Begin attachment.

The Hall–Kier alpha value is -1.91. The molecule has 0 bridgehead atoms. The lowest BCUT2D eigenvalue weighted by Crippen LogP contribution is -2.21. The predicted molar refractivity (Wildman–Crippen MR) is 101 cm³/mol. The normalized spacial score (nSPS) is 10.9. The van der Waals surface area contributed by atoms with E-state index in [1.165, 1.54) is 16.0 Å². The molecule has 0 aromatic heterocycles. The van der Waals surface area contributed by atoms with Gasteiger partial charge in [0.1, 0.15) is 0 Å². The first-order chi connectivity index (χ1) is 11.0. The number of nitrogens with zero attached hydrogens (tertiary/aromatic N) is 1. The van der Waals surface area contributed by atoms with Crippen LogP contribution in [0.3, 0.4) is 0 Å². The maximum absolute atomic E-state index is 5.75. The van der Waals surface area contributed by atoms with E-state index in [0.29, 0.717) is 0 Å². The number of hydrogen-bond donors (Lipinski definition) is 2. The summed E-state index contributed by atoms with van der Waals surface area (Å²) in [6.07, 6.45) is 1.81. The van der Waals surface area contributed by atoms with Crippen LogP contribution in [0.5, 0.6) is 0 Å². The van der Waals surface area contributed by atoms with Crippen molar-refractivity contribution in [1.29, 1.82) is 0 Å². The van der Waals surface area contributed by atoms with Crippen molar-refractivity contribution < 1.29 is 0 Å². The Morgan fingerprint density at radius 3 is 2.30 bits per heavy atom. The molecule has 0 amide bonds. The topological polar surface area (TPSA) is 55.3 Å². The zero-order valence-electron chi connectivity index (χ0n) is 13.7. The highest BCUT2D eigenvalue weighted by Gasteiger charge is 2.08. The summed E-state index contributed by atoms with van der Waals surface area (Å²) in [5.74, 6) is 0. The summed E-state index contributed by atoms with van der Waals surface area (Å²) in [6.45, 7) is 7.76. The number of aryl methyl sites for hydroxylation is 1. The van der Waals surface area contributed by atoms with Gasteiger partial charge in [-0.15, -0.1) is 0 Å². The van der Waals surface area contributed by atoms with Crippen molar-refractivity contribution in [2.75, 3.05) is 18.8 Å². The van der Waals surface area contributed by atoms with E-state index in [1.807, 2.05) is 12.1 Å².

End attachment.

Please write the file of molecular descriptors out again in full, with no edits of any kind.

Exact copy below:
The Hall–Kier alpha value is -1.91. The molecule has 0 bridgehead atoms. The lowest BCUT2D eigenvalue weighted by Crippen LogP contribution is -2.21. The predicted molar refractivity (Wildman–Crippen MR) is 101 cm³/mol. The normalized spacial score (nSPS) is 10.9. The van der Waals surface area contributed by atoms with E-state index in [1.165, 1.54) is 16.0 Å². The molecule has 0 aromatic heterocycles. The van der Waals surface area contributed by atoms with Gasteiger partial charge in [0.1, 0.15) is 0 Å². The first-order chi connectivity index (χ1) is 11.0. The number of nitrogens with zero attached hydrogens (tertiary/aromatic N) is 1. The van der Waals surface area contributed by atoms with Crippen LogP contribution in [0.3, 0.4) is 0 Å². The maximum absolute atomic E-state index is 5.75. The van der Waals surface area contributed by atoms with E-state index in [0.29, 0.717) is 0 Å². The number of hydrogen-bond donors (Lipinski definition) is 2. The summed E-state index contributed by atoms with van der Waals surface area (Å²) in [6.07, 6.45) is 1.81. The van der Waals surface area contributed by atoms with Crippen LogP contribution in [0.5, 0.6) is 0 Å². The van der Waals surface area contributed by atoms with Crippen molar-refractivity contribution in [1.29, 1.82) is 0 Å². The van der Waals surface area contributed by atoms with Crippen molar-refractivity contribution < 1.29 is 0 Å². The Morgan fingerprint density at radius 3 is 2.30 bits per heavy atom. The molecule has 0 amide bonds. The topological polar surface area (TPSA) is 55.3 Å². The zero-order valence-electron chi connectivity index (χ0n) is 13.7. The highest BCUT2D eigenvalue weighted by Gasteiger charge is 2.08. The summed E-state index contributed by atoms with van der Waals surface area (Å²) in [5.74, 6) is 0. The summed E-state index contributed by atoms with van der Waals surface area (Å²) in [6.45, 7) is 7.76. The number of aryl methyl sites for hydroxylation is 1. The van der Waals surface area contributed by atoms with Gasteiger partial charge in [-0.15, -0.1) is 0 Å². The van der Waals surface area contributed by atoms with Crippen molar-refractivity contribution in [2.75, 3.05) is 18.8 Å². The van der Waals surface area contributed by atoms with E-state index in [1.807, 2.05) is 12.1 Å².